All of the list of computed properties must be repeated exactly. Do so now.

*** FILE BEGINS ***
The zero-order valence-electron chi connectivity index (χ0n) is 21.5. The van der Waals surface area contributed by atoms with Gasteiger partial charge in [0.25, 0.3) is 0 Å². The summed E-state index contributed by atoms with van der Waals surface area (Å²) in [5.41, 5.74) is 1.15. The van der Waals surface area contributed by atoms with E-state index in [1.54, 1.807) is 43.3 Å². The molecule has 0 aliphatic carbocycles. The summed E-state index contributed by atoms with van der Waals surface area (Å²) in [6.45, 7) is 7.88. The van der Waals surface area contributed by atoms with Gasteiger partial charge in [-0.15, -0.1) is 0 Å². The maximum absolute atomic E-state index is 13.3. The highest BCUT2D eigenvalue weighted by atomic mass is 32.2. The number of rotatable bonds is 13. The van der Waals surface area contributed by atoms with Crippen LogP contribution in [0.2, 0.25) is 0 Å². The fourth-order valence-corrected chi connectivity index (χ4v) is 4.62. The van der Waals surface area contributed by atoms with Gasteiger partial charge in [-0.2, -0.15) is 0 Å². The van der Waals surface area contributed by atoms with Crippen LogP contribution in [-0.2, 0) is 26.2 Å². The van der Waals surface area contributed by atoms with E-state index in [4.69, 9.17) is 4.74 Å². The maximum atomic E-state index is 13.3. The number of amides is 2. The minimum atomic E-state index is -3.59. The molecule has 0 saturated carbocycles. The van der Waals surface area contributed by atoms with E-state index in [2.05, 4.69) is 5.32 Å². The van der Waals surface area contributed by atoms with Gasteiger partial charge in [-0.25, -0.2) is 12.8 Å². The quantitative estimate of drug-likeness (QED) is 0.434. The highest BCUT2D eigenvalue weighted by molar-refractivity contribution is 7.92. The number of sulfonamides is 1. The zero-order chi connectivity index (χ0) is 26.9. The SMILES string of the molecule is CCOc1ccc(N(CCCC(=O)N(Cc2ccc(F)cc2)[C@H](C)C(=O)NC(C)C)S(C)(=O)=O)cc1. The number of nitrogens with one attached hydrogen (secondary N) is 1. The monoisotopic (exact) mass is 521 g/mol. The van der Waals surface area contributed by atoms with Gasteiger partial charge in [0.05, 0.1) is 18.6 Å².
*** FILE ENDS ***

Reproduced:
The zero-order valence-electron chi connectivity index (χ0n) is 21.5. The van der Waals surface area contributed by atoms with Gasteiger partial charge in [0.25, 0.3) is 0 Å². The summed E-state index contributed by atoms with van der Waals surface area (Å²) in [5.41, 5.74) is 1.15. The van der Waals surface area contributed by atoms with E-state index in [1.54, 1.807) is 43.3 Å². The molecule has 0 aliphatic carbocycles. The summed E-state index contributed by atoms with van der Waals surface area (Å²) in [6.45, 7) is 7.88. The van der Waals surface area contributed by atoms with Gasteiger partial charge in [-0.15, -0.1) is 0 Å². The maximum absolute atomic E-state index is 13.3. The highest BCUT2D eigenvalue weighted by atomic mass is 32.2. The number of rotatable bonds is 13. The van der Waals surface area contributed by atoms with Crippen LogP contribution in [0.2, 0.25) is 0 Å². The fourth-order valence-corrected chi connectivity index (χ4v) is 4.62. The van der Waals surface area contributed by atoms with Gasteiger partial charge in [-0.2, -0.15) is 0 Å². The van der Waals surface area contributed by atoms with Crippen LogP contribution in [-0.2, 0) is 26.2 Å². The van der Waals surface area contributed by atoms with E-state index in [4.69, 9.17) is 4.74 Å². The maximum atomic E-state index is 13.3. The number of amides is 2. The minimum atomic E-state index is -3.59. The molecule has 0 saturated carbocycles. The van der Waals surface area contributed by atoms with E-state index in [2.05, 4.69) is 5.32 Å². The van der Waals surface area contributed by atoms with Gasteiger partial charge in [-0.25, -0.2) is 12.8 Å². The quantitative estimate of drug-likeness (QED) is 0.434. The highest BCUT2D eigenvalue weighted by molar-refractivity contribution is 7.92. The number of sulfonamides is 1. The zero-order chi connectivity index (χ0) is 26.9. The SMILES string of the molecule is CCOc1ccc(N(CCCC(=O)N(Cc2ccc(F)cc2)[C@H](C)C(=O)NC(C)C)S(C)(=O)=O)cc1. The number of nitrogens with one attached hydrogen (secondary N) is 1. The monoisotopic (exact) mass is 521 g/mol. The van der Waals surface area contributed by atoms with Gasteiger partial charge in [0.05, 0.1) is 18.6 Å².